Logistics in Action: Keeping Cargo Moving

by Courtney Burnett for the Coast Guard Compass
Friday, May 03, 2013
U.S. Coast Guard cutters Biscayne Bay and Mackinaw break ice on the St. Mary’s River in Mich. U.S. Coast Guard photo by Chief Petty Officer David Rauch.

Although much of the country is welcoming spring and the warm weather that comes with it, many of the Great Lakes waterways are still laden with ice. Coast Guard icebreaking tugs continue to work on the lakes to keep critical shipping lanes clear for merchant vessels, remove hazardous obstructions to navigation and free ships stuck in ice. Their mission sustains a bi-national economy and keeps maritime crews safe.

This year’s icebreaking season has been a busy one filled with successful missions and a few unexpected challenges. One of the latter was a major electrical failure on board the icebreaking tug Biscayne Bay, homeported in St. Ignace, Mich. While this would be a lofty challenge to overcome, the centralized depot maintenance – resulting from modernization of the Coast Guard’s Surface Forces Logistics Center – repaired Biscayne Bay in a record 44 days.

An ice breaker breaks down


It’s a nightmare for every ship’s crew: the ship breaks, you don’t have the parts on board to fix it and you can’t complete your mission. Coast Guard engineers train and labor for thousands of hours, working day in and day out to maintain proficiency and keep the ship running. Crews take immense pride in their work, but some casualties are big enough they need to entrust their ship into someone else’s hands for repair.

Biscayne Bay suffered a catastrophic casualty Jan. 2, 2013, in the frozen Straits of Mackinac, Mich., preventing the cutter from completing its primary missions. As one of nine cutters expected to perform the domestic icebreaking mission alongside other U.S. and Canadian icebreaking cutters in the Great Lakes, the casualty threatened to relegate the ship and its crew to the sidelines.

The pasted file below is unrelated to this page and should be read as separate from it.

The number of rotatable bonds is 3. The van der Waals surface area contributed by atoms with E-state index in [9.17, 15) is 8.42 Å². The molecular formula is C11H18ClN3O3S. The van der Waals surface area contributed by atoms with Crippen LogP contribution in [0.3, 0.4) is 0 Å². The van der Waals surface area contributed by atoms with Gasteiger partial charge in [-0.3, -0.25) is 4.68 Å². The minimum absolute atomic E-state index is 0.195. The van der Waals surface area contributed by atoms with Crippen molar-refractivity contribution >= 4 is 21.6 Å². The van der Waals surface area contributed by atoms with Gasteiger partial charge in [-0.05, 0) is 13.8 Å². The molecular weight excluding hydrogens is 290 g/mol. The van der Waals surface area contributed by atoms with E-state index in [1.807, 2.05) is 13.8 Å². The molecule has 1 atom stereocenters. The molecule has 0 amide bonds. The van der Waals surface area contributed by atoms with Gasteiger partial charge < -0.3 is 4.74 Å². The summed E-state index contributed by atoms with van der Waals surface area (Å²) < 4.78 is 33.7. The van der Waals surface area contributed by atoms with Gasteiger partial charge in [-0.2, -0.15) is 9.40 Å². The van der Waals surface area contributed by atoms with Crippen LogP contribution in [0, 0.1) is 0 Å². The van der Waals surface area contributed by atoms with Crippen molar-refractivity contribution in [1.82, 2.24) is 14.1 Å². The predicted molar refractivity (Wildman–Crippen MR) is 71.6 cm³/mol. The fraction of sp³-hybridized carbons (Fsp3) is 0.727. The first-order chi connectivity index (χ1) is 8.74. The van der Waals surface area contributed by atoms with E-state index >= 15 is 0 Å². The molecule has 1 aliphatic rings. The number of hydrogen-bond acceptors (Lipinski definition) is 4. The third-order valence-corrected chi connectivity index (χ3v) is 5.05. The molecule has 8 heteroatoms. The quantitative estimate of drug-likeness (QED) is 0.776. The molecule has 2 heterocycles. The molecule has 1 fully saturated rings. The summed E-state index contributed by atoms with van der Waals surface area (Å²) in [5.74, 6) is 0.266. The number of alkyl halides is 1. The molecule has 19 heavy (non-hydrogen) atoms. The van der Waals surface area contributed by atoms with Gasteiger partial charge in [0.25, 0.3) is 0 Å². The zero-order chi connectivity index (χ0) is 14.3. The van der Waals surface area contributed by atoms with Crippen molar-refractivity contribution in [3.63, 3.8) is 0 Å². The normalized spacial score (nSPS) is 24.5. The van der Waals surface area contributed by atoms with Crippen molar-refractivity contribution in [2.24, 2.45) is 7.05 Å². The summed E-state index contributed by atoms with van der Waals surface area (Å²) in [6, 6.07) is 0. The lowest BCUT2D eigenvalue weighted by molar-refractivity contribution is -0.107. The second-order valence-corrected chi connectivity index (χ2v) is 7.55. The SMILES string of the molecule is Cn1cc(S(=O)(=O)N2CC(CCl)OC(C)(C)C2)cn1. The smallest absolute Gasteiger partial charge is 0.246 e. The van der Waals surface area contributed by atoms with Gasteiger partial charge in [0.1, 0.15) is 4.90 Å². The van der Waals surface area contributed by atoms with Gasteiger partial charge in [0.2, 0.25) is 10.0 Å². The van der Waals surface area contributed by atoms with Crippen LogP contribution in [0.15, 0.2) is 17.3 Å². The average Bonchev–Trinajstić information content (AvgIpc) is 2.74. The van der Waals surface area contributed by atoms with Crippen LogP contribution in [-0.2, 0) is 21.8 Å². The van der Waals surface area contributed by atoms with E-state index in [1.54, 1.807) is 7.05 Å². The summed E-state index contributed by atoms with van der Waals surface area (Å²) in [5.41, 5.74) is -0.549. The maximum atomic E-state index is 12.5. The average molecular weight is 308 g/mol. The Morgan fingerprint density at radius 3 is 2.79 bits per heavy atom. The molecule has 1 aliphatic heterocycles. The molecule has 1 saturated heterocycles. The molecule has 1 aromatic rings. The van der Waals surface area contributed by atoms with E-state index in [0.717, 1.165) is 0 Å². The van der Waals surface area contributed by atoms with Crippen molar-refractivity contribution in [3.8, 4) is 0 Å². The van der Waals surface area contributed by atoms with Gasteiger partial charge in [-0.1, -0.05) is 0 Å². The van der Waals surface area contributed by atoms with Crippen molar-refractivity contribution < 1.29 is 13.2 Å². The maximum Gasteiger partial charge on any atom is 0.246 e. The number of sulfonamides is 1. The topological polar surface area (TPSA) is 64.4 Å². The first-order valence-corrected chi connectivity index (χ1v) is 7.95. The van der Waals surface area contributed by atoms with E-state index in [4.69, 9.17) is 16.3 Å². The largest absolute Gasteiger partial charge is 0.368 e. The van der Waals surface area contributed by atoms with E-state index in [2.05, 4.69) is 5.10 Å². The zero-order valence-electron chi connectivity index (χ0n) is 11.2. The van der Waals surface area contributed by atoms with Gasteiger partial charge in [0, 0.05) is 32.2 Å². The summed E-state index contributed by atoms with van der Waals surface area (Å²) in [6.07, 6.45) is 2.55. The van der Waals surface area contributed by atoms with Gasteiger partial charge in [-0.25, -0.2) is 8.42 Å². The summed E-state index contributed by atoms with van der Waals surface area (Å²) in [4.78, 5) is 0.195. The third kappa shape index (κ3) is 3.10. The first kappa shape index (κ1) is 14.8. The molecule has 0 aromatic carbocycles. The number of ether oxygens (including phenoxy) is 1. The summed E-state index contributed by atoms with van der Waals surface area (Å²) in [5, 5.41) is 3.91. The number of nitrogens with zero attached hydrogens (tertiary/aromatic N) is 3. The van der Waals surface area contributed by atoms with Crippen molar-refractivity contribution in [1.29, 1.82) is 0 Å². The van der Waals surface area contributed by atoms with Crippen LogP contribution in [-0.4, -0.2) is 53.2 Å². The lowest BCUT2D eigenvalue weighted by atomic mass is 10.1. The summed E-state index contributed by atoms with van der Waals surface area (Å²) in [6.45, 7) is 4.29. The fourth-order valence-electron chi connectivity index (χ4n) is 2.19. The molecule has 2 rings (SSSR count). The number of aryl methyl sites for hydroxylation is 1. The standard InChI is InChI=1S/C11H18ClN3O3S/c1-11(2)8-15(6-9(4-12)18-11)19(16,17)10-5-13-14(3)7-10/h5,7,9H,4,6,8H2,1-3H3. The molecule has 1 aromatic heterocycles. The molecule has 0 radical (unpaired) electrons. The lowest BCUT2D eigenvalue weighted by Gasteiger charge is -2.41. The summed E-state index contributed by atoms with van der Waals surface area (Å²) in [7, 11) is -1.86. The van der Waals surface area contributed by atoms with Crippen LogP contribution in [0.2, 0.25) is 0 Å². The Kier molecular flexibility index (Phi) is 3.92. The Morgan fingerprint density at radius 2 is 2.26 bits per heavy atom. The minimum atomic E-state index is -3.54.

Single point of contact, 24/7 support

Biscayne Bay reported the casualty to the Icebreaker, Buoy and Construction Tender Product Line in Baltimore, Md., where they quickly sprang into action. Naval Engineering Support Unit Cleveland sent a maintenance augmentation team to test Biscayne Bay’s main motor while the ship’s crew anxiously awaited the news. The results were exactly what they feared: Biscayne Bay’s main motor armature was broken.

The 140-foot tug class is a single-shaft cutter powered by one main motor. Suffering a casualty to a component of the main motor impairs the Biscayne Bay’s ability to get underway on its own power, rendering the tug not fully mission capable.

Taking a week, the Michigan-based Coast Guard Cutter Mackinaw escorted the wounded tug south through frigid Michigan waterways to Sector Detroit. That was the easy part. Any seafarer knows critical repairs require extensive skill, knowledge and patience by engineers, contractors and ship’s crew. And every day the Biscayne Bay sat at the pier meant another day the rest of the region’s cutters would shoulder an increased workload to keep cargo moving across the lakes.

Communication and coordination


The geographically dispersed SFLC communicated and coordinated rapidly. The industrial operations division in Norfolk, Va., tasked Industrial Production Facility Detroit with preparatory work to remove the main motor. Tradesmen cut a hole in Biscayne Bay’s deck, disassembled the main motor and worked with the ship’s crew to remove the broken machinery on Jan. 24.

While the engine was taken apart and removed in Detroit, the SFLC contracting staff secured a commercial vendor and scheduled shipment of the armature for refurbishment by an Ohio motor repair contractor.